Another example- dragonfly nymphs, they have the ability to move forward by shooting water (body fluid) out their butt. Their forward progress is usually level and jerky with a regualr cadence for a short distance. Tie your dragon nymphs with lead underwire at mid body and you can imitate their swimming motion. When I was learning to flyfish and tie my mentor taught me my flies not only have to resemble the food fish see and feed on but they should behave in the same manner as well. His teaching has caught me many fish. Beadheads and weight appropriately placed can help achieve this and you will notice the difference in your catch rate. Luke brings up a very important point about beads being an effect attractor. Beads come in not only different colors but are made from different materials. Learn to use the sunlight/daylight/moonlight as a powerful ally in the design of and the presentation of your flies. It will kick your fishing up a notch and give you more satisfaction with your success.
    I've visited with Denny at length on more than one occasion and I respect him for the system he has produced and the success it brings him. He has given me great, hard earned knowledge that improved my fishing and I thank him for sharing his knowledge. My practice is to learn from other fishermen, glean from them what will fit my style of fishing. Try new ideas and products, enjoy the experience of expanding my methods and find what works well for me.
     
  14. Grayone

    Grayone Fishin' to the end, Oc.P

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    Two words for saltwater or freshwater "clouser minnow"................and "clunk" can be very good in saltwater (clunk to you, dinner bell for the fish) as well as fishing for brown trout in fresh
     
  15. Tony

    Tony Left handed Gemini.

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    Beadheads are almost indispensible on chironomid patterns not to say I don't use patterns without but when I want one to hang straight down deep and get there fast a bead is the way to go. I also prefer my pt nymphs and haresear nymphs with a bead, even with a sinking line it helps the fly to penetrate the surface film faster which gets my fly where I want it when I want it, often times I find even with lead wraps on small nymphs that they have a tendancy to float at first until pulled under by the line, I don't like beads on my leech patterns though so on those I use lead sub. wrapped on the shank.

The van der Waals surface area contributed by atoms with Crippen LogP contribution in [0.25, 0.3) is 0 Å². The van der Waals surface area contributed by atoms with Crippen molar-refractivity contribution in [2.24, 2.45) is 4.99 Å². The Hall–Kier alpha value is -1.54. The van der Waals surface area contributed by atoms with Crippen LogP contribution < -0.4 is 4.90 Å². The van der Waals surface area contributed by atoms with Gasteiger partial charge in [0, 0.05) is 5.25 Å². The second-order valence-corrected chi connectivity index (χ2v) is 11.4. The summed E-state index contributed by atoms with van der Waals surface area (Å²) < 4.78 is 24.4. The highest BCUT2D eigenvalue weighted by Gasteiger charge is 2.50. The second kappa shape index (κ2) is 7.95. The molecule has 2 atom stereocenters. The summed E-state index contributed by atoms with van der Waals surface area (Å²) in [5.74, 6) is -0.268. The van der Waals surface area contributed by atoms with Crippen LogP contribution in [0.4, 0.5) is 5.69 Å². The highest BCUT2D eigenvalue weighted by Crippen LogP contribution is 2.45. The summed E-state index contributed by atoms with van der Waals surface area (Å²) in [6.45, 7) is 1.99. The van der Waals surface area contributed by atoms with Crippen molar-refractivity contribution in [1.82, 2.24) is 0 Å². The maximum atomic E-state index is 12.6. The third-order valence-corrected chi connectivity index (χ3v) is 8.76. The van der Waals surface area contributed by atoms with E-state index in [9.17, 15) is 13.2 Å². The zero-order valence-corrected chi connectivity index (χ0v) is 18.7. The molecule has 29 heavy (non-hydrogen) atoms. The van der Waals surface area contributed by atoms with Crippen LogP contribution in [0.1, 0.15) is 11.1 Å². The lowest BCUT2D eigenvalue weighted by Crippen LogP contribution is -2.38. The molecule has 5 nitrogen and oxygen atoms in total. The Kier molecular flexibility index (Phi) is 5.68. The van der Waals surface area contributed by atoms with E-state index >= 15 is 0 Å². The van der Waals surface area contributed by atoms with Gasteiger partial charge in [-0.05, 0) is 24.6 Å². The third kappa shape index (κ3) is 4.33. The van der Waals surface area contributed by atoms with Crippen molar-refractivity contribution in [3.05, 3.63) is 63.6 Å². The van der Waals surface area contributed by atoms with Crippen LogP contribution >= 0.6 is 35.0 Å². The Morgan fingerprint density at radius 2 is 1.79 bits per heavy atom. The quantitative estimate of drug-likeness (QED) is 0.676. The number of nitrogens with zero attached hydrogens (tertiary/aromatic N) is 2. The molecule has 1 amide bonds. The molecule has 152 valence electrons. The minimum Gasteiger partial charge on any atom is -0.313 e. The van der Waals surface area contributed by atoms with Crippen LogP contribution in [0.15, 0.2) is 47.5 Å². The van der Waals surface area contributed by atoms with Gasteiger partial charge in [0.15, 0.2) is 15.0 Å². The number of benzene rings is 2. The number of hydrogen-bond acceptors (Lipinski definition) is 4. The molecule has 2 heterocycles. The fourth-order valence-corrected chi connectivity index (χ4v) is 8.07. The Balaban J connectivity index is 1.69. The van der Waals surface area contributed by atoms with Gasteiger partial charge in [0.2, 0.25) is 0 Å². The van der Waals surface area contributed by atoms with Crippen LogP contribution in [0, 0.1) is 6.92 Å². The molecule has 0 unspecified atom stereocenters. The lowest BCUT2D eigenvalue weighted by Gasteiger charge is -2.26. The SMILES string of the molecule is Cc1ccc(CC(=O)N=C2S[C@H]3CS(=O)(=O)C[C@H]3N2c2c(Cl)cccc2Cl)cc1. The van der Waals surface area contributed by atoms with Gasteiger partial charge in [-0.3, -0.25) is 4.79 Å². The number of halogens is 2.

tony
     
  16. Mark Horwath

    Mark Horwath Member

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    I like using beads on my leach and nymph patterns,I also use ext. small metal eyes on my buggers . They seem to work for me,I like the action. I mostly fish dry line so I need the weight to get down. I do use a type 6 full sink I'll use a smaller bead on those flys. Yesterday I went to pass lake landed five, three rainbows two browns. All were 17" but one 10",all the flys were weighted.Three on the floater,and two on the sinking line.The browns took the black bugger and one rainbow,on the floating set up.The other two bows took a olive leach with a bullet type bead black in color on the sink line.
     
  17. troutpocket

    troutpocket Active Member

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    Most of the stuff I hang under a bobber has a bead. Most of the stuff I strip on sinking lines don't have beads. There are exceptions.
     
  18. Irafly

    Irafly Active Member

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    With the chironomids, I completely agree just because the weight of the bead (I use tungsten almost exclusively) is easier to attach than wrapping lead and then the lead doesn't bulk up my fly. Because the bead keeps it weighted well it allows the fly to move down to the zone faster and then I can measure exactly the depth I want to fish without worring about the line/tippet bending enough at deeper waters keeping me out of the zone.

    If you prefer not to use a bead, Randy Deifert on this forum showed me how to use some sort of cuticle tool to pinch down the lead to form a better body. His flies are killer.

    Ira..